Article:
Diffuse Idiopathic Skeletal Hyperostosis (DISH) (cont.)
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Diffuse Idiopathic Skeletal Hyperostosis Symptoms and Signs
Decreased range of motion of the spine, especially in the mid back, is the most common sign of DISH. DISH commonly causes pain in the affected area. For example, neck pain is common in people with DISH in the cervical spine (the spine in the neck).
If large bone spurs form in the neck, they can rarely cause difficulty breathing or trouble swallowing. Very rarely, large bone spurs in the neck or elsewhere in the spine can cause serious complications due to compression of the spinal cord. Bone spurs in the low back can put pressure on the spinal nerves and cause numbness and tingling in the legs.
Other signs of DISH include tenderness over sites where ligaments attach to bones, such as the back of the heel where the Achilles tendon attaches to bone.
The symptoms of DISH can be similar to those seen in other diseases affecting the spine or sites where tendons attach to bone including degenerative disc disease, degenerative spondylosis, ankylosing spondylitis, spondylolisthesis, spondyloarthropathy, and spinal arthritis.
When to Call the Doctor
Call your doctor if you have DISH and develop difficulty swallowing or changes in sensation (such as numbness or tingling) in your arms or legs.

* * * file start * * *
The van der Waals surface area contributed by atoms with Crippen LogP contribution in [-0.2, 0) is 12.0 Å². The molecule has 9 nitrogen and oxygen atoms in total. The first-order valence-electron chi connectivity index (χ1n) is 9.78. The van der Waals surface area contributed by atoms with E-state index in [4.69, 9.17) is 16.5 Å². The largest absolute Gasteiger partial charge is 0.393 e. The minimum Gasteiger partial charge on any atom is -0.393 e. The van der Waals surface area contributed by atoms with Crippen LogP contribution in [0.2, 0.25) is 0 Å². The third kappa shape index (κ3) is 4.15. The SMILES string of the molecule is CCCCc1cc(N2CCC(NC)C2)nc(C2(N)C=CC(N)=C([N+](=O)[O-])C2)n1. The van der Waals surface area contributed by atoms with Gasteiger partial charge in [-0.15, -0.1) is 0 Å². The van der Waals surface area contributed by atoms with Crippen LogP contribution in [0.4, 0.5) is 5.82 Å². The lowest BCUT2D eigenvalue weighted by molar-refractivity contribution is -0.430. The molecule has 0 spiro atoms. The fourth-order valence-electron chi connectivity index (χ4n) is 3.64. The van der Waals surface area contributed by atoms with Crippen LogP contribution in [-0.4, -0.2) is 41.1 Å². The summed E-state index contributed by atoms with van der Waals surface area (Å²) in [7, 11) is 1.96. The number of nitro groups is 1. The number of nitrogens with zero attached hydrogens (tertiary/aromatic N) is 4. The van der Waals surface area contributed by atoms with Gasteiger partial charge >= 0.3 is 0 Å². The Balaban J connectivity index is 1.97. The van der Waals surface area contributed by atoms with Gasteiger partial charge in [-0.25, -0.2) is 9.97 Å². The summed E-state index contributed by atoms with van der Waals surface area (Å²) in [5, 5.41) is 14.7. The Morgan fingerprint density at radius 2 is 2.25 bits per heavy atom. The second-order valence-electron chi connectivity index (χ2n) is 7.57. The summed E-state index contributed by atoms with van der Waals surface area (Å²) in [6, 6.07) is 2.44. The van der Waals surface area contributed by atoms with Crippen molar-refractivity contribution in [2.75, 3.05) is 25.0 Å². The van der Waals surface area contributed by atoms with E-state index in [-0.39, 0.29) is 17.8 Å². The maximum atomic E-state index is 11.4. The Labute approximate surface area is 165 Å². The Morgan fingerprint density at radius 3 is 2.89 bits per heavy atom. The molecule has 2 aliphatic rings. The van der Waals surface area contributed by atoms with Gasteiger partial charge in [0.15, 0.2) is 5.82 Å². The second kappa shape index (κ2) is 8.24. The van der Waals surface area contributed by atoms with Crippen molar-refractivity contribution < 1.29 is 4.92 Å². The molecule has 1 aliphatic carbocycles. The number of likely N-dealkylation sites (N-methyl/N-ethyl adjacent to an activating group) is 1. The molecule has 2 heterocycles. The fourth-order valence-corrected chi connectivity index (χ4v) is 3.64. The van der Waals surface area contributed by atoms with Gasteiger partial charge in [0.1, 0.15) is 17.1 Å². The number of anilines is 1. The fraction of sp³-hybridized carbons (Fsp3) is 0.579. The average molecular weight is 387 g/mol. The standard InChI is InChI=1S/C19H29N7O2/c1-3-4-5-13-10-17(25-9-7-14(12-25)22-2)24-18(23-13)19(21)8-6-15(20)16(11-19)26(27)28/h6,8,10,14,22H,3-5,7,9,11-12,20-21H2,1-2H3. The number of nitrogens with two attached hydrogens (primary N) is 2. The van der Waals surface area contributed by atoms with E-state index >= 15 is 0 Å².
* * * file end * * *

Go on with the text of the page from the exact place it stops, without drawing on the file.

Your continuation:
Signs and symptoms of the rare complication of compression of the spinal cord are difficulty walking, loss of bowel or bladder control, and loss of sensation in the groin. These symptoms, while rare, should be evaluated emergently.
Diffuse Idiopathic Skeletal Hyperostosis Diagnosis
The diagnosis of DISH is made using X-rays. In patients with DISH, X-rays show abnormal bone formation along the ligaments of the spine. X-ray findings are most prominent in the thoracic spine of the mid back. Therefore, X-rays of the thoracic spine are often necessary for diagnosis. X-rays may also show abnormal bone formation where ligaments attach to bones.
Medically Reviewed by a Doctor on 3/24/2015
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